Thermal cameras give boost to crew safety in Iceland

A display showing what a thermal camera is seeing in the helm of the Vikingur AK 100

A case study on utilizing thermal imaging on board fishing vessels has shown the technology’s potential to increase safety on board fishing vessels.

The case study, which used a Teledyne FLIR thermal camera, installed thermal imaging on the 72.5-meter Vikingur AK 100, an Icelandic fishing vessel that typically targets mackerel, herring, capelin, and blue whiting. Operated by HB Grandi, the thermal imaging was installed by Sónar, a navigational, fishing, and electronic communication equipment provider for ships and boats.

The installation, a release from Sónar and Teledyne FLIR said, had the specific goal of improving safety in the challenging conditions faced by Icelandic pelagic vessels, which often face poor visibility. The enhanced imaging technology, Sónar  Co-Founder Vilhjálmur Árnason said in a release, will help captains see ice and other objects in the water even if visibility is low.

“It really allows the captain and crew more situational awareness, particularly in case of MOB and icy conditions,” Árnason said. “The captain can easily see the crew on board in the dark and are able to spot dangers in advance or if one of the crew has entered the water. The increased visibility also enables us to see the floats and buoys during purse seining, and although we are yet to obtain hard data for increased fishing performance, it is without doubt making the crew's lives easier, and crucially, safer.”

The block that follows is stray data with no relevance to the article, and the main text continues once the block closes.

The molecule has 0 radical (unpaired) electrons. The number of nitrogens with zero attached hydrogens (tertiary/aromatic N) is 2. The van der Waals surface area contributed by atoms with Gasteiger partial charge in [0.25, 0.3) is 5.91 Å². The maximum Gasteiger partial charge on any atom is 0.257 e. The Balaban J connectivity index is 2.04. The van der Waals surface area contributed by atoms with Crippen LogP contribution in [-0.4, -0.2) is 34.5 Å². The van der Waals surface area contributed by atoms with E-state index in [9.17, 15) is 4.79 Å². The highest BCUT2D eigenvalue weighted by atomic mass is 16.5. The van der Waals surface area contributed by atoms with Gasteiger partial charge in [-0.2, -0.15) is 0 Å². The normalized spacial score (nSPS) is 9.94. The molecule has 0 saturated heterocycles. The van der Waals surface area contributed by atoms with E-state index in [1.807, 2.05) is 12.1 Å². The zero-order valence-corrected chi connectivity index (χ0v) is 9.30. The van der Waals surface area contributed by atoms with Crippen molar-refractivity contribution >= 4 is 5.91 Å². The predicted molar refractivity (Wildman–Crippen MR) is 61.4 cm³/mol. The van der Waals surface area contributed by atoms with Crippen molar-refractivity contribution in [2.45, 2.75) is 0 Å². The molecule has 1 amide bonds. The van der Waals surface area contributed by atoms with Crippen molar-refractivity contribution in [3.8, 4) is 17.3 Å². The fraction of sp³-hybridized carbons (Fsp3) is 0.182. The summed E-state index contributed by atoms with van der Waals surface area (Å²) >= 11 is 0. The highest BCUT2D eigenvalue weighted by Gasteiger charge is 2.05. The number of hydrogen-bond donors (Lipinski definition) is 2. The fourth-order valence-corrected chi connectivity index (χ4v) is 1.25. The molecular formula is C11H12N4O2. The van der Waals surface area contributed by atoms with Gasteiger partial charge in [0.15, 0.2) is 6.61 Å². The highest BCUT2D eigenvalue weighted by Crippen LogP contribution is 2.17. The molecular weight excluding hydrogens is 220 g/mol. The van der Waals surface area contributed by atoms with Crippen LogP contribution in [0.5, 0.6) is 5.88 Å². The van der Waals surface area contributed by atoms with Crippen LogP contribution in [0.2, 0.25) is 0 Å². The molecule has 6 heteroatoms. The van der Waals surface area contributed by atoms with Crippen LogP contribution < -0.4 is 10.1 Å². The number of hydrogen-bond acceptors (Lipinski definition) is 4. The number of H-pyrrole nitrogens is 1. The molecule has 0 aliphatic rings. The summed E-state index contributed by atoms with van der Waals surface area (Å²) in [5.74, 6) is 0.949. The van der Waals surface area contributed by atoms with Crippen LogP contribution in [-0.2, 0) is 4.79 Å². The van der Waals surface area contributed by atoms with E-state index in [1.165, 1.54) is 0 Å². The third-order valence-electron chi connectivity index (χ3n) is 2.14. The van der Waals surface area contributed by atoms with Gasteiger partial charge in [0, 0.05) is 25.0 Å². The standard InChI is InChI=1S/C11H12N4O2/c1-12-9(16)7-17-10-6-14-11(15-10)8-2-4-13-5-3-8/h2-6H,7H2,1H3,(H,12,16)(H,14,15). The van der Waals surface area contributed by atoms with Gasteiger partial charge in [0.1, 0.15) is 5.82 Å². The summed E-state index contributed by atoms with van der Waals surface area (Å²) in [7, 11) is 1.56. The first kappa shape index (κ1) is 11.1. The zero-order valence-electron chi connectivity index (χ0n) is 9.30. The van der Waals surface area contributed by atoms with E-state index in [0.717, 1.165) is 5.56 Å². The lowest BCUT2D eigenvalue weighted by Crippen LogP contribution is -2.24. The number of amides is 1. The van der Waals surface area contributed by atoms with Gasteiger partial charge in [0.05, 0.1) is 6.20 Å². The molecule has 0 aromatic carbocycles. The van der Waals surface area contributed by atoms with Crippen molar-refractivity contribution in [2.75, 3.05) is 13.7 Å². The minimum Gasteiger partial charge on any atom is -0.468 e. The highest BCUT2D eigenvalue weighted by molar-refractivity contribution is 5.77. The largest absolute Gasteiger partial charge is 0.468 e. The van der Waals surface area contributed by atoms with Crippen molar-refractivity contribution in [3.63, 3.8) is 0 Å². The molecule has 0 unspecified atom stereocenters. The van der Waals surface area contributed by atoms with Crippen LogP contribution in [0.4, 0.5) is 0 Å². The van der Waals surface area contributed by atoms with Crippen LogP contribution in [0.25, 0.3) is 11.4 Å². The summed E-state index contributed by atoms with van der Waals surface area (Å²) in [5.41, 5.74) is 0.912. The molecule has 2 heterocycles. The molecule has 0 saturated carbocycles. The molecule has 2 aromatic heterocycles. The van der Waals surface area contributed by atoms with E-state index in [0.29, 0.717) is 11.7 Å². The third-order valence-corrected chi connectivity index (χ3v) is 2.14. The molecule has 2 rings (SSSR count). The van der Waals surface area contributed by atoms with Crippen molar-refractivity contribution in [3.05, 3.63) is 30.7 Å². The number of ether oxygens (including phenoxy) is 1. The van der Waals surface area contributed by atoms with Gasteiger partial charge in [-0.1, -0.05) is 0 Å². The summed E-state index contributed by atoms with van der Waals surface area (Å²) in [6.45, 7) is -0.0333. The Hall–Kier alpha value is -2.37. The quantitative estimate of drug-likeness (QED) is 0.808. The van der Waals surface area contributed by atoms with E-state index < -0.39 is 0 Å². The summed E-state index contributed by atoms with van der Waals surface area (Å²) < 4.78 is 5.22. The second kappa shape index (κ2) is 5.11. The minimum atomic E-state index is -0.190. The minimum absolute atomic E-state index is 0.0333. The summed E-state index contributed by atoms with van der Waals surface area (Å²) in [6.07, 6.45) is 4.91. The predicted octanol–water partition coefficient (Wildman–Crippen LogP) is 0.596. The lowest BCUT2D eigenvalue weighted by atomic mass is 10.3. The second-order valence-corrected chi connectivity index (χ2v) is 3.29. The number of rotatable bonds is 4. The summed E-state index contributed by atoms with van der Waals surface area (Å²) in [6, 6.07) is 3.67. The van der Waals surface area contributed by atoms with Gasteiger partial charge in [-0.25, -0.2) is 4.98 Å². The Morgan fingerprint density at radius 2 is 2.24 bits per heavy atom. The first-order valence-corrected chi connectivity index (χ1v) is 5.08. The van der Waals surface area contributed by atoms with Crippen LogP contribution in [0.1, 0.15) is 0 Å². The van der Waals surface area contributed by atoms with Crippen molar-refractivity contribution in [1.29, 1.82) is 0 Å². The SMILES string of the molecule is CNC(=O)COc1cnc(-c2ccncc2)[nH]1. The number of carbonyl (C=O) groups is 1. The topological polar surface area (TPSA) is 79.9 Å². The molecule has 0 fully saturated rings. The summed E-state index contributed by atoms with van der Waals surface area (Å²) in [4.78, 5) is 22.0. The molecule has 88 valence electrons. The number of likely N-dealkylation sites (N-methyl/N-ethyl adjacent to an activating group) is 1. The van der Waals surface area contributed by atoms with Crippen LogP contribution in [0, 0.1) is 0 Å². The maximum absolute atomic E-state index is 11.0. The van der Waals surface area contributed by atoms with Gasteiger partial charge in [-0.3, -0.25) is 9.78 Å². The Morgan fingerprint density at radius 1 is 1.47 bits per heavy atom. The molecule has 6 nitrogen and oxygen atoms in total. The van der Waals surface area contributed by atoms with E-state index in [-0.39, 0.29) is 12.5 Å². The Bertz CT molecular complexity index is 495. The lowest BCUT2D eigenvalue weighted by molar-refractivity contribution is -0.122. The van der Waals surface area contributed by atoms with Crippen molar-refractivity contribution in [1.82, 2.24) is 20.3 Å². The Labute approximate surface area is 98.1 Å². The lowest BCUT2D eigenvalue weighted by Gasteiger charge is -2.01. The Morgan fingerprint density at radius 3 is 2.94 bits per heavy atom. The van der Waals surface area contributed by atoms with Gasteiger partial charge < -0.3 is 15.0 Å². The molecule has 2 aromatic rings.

The project used Teledyne FLIR’s “M364” thermal imaging camera, which according to Teledyne uses exclusive company technology that can blend visible camera details with thermal imaging, overlaying color imagery with the thermal imagery. The overlay, the company said, can allow vessel captains to identify color-coded information, such as navigational aids and other vessels, in foggy conditions that normal imagery can’t penetrate.

“The new FLIR camera has definitely had a great impact on our work onboard Venus,” Vikingur AK 100 Captain Albert Sveinsson said. “It enhances crew safety a lot, as well as making night work much easier and less stressful. I would not want to be without it after having experienced what a big difference it makes.”

Árnason said that the company is now working to aid the wider adoption of thermal imaging technology on fishing vessels. 

Photo courtesy of Teledyne FLIR  


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